and serve the lemony syrupy figs (re-heated with coriander seeds, chilli and mustard seeds). Courtesey of HFW, his inspirational approach to cooking has turned out yet another feast. I also served creamy mash, made with new potatoes, carrots and peas tossed in mustard seeds and fresh spring greens with butter and caraway seeds. For pudding we had the first rhubarb of the year, cooked with a little orange zest and brown sugar, then chilled and served with greek yogurt. Who said the poor are under-nourished this isn’t just food for the tummy it’s food for the soul, reared and grown with soul and cooked with soul, and shared with new friends.
Now that the pigs have finally gone, we’ve taken all the fencing down, re-instated the gate at the far end to keep the wild boar out and had the whole meadow rotavated. The plan is to plant soya at one end and milho (maize) at the other and sunflowers everywhere all this will go towards next years chicken feed supply.
This meadow one day will become the chicken field, for breeding chickens to eat with a proper secure house and a run, but that day is a long way off so I’ve planted about 15 peach tree runners to create some shade for the future.
We did jokingly think that the meadow would also make a great football pitch, tennis court, croquet lawn or even a skate board park, but joking aside it’s a great space but needs some more work. The little stream that runs for some of the year needs some repair work to the edges, the pigs pulled all the rocks out, the grape vines are looking a bit worn from the pigs constantly rubbing up against them. But for now my work is done here, just waiting for some rain so I can scatter some seed around and plant some food.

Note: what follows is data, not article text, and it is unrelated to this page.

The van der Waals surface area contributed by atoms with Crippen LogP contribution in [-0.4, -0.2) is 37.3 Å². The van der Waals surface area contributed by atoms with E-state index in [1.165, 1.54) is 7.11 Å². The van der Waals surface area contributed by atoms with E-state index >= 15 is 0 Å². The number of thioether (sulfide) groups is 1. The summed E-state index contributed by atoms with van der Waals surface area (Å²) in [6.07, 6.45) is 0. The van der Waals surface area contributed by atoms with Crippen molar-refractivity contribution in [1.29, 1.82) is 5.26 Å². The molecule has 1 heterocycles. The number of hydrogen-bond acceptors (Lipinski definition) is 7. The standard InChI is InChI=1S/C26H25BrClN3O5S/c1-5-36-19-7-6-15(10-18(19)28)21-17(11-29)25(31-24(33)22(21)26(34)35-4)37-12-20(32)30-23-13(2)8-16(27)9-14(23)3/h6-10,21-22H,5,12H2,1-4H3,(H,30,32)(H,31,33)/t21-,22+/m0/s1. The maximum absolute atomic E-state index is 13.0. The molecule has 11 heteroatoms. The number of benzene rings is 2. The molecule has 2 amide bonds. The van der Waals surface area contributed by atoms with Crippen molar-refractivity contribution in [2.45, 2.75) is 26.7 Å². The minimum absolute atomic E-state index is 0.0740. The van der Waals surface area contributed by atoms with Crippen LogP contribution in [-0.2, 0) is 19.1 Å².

Thanks to all the feedback I got from the previous entry I was able to eat our own pork. I’ve decided that it is ok to love your livestock, surely thats got to be better than abusing it or not caring at all, also that it is ok that I don’t kill it, chickens and smaller things I can cope with, killing a pig is a big job and not always very pleasant, whatever your method. It’s not completely necessary to do the whole thing, the rearing bit I can do, some of the butchering and then the eating. Thats fine with me
When we moved to Portugal we came with a lot of ideas about how we wanted to live, most of them are quite do-able and with a little bit of patience (well quite a lot actually), alot of stamina and a huge amount of spirit, not to mention tools and skills we’ve pretty much put in to practice most of our original ideas. Some have been successful, some not. But we keep plugging away, old ideas get replaced by slightly more realistic ones but the main principal hasn’t changed.
When we got our pigs the idea was to fatten them up on a large meadow which they would rotavate and fertilise and at the end of it we would also have meat. The reality of that wasn’t quite as simple. First of all they never really rooted around just lay around, they did fertilise but only in one place, they procreated alot which left us with unwanted piglets and lots of dead ones too (see previous piggy posts). The male was despatched last year and went towards supplying us with meat. The two females were despatched this morning, a little late as they were past their best and it’s already quite warm, but it was complicated.
I had been left in charge of the pigs whilst Rick got on with building the house, which is fair enough, but what I wasn’t expecting was my total inability to deal with getting rid of them and then eating them. I never ate any of the male (I didn’t like the taste) and I doubt very much I’ll be able to eat the females. It’s pathetic really, having always been a firm believer in “if you can’t kill it, you shouldn’t eat it” theory, well the truth is I got too attached. I’ve spoken to lots of people about this and am assured that it gets easier, but it still leaves me with a bad taste in my mouth, so to speak, should I really be eating meat if I can’t kill? is it OK to be sentimental? is it OK to have got attached? will i ever get over it?